In conclusione, considero questa "Partenope" una delle più belle incisioni handeliane recenti (che mette finalmente in pensione i venerandi dischi di Kuijken, che aveva inciso l'opera alla metà degli anni '70: rendiamo grazie al musicista belga per la pionieristica opera di riscoperta, ma è ora che vadano in soffitta).
Il faut dire que, pour une fois, les maîtres de musique disposaient d'un texte et d'une intrigue moins niaise que les productions de l'époque. Combinant poésie et les inévitables rebondissements et changements d'humeur, Stampiglia produisit un support très ramassé dans le temps et totalement focalisé sur l'importance du sentiment amoureux, la fidélité, la trahison, la bravoure et, surtout, un jeu de séduction incessant et produisant des ravages dans les coeurs et les esprits.
Tout ceci a permis à Handel de réaliser une partition enchanteresse, toute en finesse, très subtile et, souvent, d'une poésie et d'une légèreté qui confinent au sublime. On remarquera en particulier les divers aria accompagné du violon solo tout en dentelles, totale innovation dont je ne suis pas certain qu'elle ait été ensuite reprise par lui (en tous cas, pas dans l'ensemble des opéras que je connais de lui pour sûr).
L'autre innovation consiste en des récitatifs généralement très courts (à l'exception de la scène finale où tout se dénoue au bout de dialogues qui vont provoquer incompréhension, stupeur puis soulagement de la vérité révélée) débouchant rapidement sur de longs aria et quelques très belles parties à voix multiples.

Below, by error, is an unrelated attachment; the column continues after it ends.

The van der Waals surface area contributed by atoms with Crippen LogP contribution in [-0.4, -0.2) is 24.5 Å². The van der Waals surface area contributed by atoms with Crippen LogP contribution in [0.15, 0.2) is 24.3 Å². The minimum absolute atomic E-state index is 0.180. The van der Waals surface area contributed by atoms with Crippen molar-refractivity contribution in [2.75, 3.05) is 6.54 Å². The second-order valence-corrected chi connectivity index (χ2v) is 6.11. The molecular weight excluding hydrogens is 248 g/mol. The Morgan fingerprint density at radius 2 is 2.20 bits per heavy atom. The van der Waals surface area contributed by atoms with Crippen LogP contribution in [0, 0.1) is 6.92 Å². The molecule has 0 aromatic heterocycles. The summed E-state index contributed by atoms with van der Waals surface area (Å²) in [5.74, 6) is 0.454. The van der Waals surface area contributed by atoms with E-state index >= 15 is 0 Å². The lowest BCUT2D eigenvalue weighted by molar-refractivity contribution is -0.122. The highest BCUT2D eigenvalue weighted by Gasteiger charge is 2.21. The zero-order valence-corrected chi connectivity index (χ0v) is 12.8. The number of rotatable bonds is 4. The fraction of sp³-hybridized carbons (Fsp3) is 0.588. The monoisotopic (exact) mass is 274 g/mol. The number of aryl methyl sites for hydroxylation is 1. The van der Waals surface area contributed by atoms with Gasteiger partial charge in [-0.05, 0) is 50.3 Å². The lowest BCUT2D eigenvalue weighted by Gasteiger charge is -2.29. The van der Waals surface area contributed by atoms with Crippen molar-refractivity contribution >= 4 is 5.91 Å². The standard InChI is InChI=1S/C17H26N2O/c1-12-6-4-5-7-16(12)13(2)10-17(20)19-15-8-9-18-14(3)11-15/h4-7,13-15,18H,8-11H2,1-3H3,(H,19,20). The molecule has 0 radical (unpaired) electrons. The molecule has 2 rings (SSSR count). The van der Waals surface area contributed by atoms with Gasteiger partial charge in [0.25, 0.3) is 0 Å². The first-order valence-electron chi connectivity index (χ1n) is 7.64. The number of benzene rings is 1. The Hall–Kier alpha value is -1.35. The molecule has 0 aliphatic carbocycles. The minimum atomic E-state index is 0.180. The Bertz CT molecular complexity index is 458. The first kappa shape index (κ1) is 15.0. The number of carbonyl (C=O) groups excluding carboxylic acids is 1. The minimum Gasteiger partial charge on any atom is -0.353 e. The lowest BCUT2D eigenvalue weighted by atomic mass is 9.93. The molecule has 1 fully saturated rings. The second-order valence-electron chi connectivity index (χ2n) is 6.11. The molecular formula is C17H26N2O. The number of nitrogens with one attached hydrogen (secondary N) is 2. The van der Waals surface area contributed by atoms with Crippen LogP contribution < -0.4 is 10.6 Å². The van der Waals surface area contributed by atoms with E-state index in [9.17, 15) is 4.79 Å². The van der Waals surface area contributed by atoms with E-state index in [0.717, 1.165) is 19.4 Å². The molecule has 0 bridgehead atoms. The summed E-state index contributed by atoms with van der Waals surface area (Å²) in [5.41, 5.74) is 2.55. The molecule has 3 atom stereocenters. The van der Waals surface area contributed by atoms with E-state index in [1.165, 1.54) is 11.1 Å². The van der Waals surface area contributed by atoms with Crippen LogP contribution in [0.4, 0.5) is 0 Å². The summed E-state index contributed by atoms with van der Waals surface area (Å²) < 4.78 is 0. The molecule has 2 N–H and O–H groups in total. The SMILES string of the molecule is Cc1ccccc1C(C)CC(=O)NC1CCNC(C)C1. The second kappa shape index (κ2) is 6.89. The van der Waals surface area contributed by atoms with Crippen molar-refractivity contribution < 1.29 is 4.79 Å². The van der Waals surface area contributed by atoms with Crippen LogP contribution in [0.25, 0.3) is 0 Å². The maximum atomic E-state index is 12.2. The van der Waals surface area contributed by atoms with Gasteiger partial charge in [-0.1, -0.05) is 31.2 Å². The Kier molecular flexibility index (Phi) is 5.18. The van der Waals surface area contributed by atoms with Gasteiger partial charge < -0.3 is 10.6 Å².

L'interprétation donnée ici repose sur la version originale de 1730 toutefois complétée d'une sinfonia et de trois airs pour Armindo ayant visé à mettre en valeur la star de la production révisée de 1737. On trouvera aussi en toute fin du troisième CD la version alternative de la longue scène finale tirée de cette même version révisée de 1737 et se concluant sur un air d'Arsace avant le choeur final.
Erato a réuni pour le présent enregistrement un ensemble d'interprètes de toute beauté. Karina Gauvin a gagné encore en présence apportant une rondeur à son timbre qui font d'elle une Partenope idéale. Elle délivre l'un des rares contre-ut que Handel ait jamais semés dans ses partitions avec une facilité sidérante. Philippe Jaroussky, après un ou deux airs qui manquent un peu d'implication dramatique bien qu'irréprochables au plan technique, finit par endosser son rôle de façon fort convaincante et touchante avec des airs tristes à vous donner la chair de poule. Le reste de la distribution lyrique est elle aussi irréprochable et révèle, en particulier, une mezzo-soprano, Teresa Iervolino, au timbre chaud et fort convaincante.
Riccardo Minasi conduit la petite formation baroque Il Pomo D'Oro avec l'énergie nécessaire et un sens des piano remarquable lorsque la partition exige douceur et couleurs. C'est techniquement impeccable et musicalement grandiose.
Tout cela est superbement enchâssé dans une prise de son top niveau finissant de faire de cette version LA référence d'un catalogue qui ne comptait jusqu'ici que deux autres versions (principalement Kujiken en 79 puis Curnyn 2005).